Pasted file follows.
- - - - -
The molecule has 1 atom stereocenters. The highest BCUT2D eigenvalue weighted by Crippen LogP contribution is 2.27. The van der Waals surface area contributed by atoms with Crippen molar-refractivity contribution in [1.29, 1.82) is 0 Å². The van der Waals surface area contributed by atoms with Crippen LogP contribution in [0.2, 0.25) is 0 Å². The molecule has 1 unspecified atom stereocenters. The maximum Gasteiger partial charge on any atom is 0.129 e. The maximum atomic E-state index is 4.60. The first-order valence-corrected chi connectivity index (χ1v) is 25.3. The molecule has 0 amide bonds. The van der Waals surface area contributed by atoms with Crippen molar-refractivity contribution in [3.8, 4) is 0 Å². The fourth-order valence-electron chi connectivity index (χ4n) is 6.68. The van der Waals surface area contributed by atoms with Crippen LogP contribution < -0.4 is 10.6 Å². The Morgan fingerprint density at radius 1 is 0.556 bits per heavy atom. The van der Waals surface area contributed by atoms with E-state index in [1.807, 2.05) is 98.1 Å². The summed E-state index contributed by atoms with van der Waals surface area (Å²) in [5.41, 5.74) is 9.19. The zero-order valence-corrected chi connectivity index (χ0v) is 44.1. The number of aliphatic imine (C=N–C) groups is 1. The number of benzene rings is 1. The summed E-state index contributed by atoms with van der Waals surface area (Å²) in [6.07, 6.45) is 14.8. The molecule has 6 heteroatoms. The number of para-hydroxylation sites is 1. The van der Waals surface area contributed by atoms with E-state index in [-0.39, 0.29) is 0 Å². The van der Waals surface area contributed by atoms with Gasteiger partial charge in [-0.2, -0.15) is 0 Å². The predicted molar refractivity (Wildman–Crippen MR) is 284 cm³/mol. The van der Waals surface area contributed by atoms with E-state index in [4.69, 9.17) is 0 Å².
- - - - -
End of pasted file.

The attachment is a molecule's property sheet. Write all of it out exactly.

The molecule has 1 atom stereocenters. The highest BCUT2D eigenvalue weighted by Crippen LogP contribution is 2.27. The van der Waals surface area contributed by atoms with Crippen molar-refractivity contribution in [1.29, 1.82) is 0 Å². The van der Waals surface area contributed by atoms with Crippen LogP contribution in [0.2, 0.25) is 0 Å². The molecule has 1 unspecified atom stereocenters. The maximum Gasteiger partial charge on any atom is 0.129 e. The maximum atomic E-state index is 4.60. The first-order valence-corrected chi connectivity index (χ1v) is 25.3. The molecule has 0 amide bonds. The van der Waals surface area contributed by atoms with Crippen molar-refractivity contribution in [3.8, 4) is 0 Å². The fourth-order valence-electron chi connectivity index (χ4n) is 6.68. The van der Waals surface area contributed by atoms with Crippen LogP contribution < -0.4 is 10.6 Å². The Morgan fingerprint density at radius 1 is 0.556 bits per heavy atom. The van der Waals surface area contributed by atoms with E-state index in [1.807, 2.05) is 98.1 Å². The summed E-state index contributed by atoms with van der Waals surface area (Å²) in [5.41, 5.74) is 9.19. The zero-order valence-corrected chi connectivity index (χ0v) is 44.1. The number of aliphatic imine (C=N–C) groups is 1. The number of benzene rings is 1. The summed E-state index contributed by atoms with van der Waals surface area (Å²) in [6.07, 6.45) is 14.8. The molecule has 6 heteroatoms. The number of para-hydroxylation sites is 1. The van der Waals surface area contributed by atoms with E-state index in [-0.39, 0.29) is 0 Å². The van der Waals surface area contributed by atoms with Gasteiger partial charge in [-0.2, -0.15) is 0 Å². The predicted molar refractivity (Wildman–Crippen MR) is 284 cm³/mol. The van der Waals surface area contributed by atoms with E-state index in [4.69, 9.17) is 0 Å².